I was surprised. Kids learn about her in school I am told, as the first woman from Assam to become a Minister in the central government. But was that her only claim to glory? I started to count — besides politics, there were many other things that interested her – if one tried to find a pattern then it was that she always sided with the smaller or the weaker party, the ones who could not stand up for themselves – older people (Pensioners, Freedom fighters), women (Kasturba Ashram, Eastern India Women’s Association, Red Cross), orphans and destitute (Shishugram, Children’s Home), children (Gauhati Public School), juveniles (Juvenile Court), flood victims (Assam Flood Relief Committee first and later the Red Cross), the daily wage workers (INTUC), the deaf and the dumb (Assam Deaf and Dumb Association), etc. While she was a trade unionist all her life, she also had experience of corporate boardrooms at the highest level, being one of very few women to have been nominated as a Navaratna Director of the ONGC.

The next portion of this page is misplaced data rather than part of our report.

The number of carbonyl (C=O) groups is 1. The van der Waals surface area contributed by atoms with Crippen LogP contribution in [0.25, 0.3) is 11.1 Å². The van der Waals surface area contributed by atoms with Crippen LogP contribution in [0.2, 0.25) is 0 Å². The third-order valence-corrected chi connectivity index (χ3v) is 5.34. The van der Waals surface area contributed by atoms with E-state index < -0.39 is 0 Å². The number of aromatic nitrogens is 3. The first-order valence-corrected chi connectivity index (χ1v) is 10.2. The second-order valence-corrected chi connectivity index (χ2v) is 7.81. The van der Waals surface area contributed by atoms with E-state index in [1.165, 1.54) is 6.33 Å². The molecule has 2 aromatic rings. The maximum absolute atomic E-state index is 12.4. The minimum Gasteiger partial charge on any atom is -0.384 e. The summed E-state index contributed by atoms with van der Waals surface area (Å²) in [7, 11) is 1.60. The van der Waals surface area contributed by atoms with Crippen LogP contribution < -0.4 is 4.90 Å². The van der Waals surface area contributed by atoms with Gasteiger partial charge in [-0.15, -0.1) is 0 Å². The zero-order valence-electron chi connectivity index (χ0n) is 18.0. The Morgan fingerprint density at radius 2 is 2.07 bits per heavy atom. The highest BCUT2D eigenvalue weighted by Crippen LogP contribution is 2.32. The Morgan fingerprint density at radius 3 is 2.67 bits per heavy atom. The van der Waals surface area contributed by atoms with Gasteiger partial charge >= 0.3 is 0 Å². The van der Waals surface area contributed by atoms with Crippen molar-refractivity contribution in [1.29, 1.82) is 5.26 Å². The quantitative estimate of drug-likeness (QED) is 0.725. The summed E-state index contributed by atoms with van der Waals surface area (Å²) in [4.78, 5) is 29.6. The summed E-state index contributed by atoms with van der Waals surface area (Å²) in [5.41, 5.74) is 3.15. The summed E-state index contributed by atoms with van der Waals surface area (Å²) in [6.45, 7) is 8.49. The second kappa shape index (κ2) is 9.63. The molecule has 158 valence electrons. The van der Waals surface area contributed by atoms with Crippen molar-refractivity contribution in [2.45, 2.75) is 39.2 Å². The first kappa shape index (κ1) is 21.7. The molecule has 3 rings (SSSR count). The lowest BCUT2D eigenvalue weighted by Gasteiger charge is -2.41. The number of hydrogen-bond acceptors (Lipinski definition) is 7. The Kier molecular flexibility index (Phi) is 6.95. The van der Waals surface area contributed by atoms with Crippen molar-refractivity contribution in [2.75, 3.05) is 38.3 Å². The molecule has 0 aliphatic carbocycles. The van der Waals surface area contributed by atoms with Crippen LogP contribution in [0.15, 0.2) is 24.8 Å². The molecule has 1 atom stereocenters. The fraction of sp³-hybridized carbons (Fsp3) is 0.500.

Her need to do whatever she did thoroughly made her visit and actually insist on going down an oil rig at Bombay High, as a Director of the ONGC, to see how the operations were actually conducted. And she was brave – her exploits in the time she was in jail during the Emergency have become legend, she did much more than just send out Red Cross relief teams during the yearly flood relief operations; not sure how many even know that she used to drive around in a jeep to visit all sorts of remote out of the way places when she was younger, that she personally led the Red Cross rescue and rehabilitation efforts during those difficult times in the aftermath of the Nellie massacre as well as after the Guwahati bombing. Many older people from Hajo still talk about the time when, as the local MLA, she had fearlessly led a procession of agitated people in the middle of a curfew, thereby managing to prevent a firing.